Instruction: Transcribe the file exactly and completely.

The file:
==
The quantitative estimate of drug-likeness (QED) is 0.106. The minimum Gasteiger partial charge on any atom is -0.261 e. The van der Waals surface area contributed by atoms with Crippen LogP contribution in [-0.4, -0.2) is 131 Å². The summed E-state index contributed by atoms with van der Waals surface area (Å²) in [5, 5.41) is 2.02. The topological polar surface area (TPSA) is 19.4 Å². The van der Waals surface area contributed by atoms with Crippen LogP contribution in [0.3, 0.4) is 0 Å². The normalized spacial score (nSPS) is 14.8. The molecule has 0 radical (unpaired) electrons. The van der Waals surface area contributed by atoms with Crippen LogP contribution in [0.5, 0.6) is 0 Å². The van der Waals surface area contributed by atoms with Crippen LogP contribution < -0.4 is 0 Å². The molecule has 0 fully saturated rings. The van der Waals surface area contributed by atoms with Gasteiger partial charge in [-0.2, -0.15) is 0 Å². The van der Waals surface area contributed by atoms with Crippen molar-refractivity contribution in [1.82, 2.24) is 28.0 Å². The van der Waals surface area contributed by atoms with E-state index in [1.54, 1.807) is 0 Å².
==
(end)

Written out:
The quantitative estimate of drug-likeness (QED) is 0.106. The minimum Gasteiger partial charge on any atom is -0.261 e. The van der Waals surface area contributed by atoms with Crippen LogP contribution in [-0.4, -0.2) is 131 Å². The summed E-state index contributed by atoms with van der Waals surface area (Å²) in [5, 5.41) is 2.02. The topological polar surface area (TPSA) is 19.4 Å². The van der Waals surface area contributed by atoms with Crippen LogP contribution in [0.3, 0.4) is 0 Å². The normalized spacial score (nSPS) is 14.8. The molecule has 0 radical (unpaired) electrons. The van der Waals surface area contributed by atoms with Crippen LogP contribution in [0.5, 0.6) is 0 Å². The van der Waals surface area contributed by atoms with Crippen LogP contribution < -0.4 is 0 Å². The molecule has 0 fully saturated rings. The van der Waals surface area contributed by atoms with Gasteiger partial charge in [-0.2, -0.15) is 0 Å². The van der Waals surface area contributed by atoms with Crippen molar-refractivity contribution in [1.82, 2.24) is 28.0 Å². The van der Waals surface area contributed by atoms with E-state index in [1.54, 1.807) is 0 Å².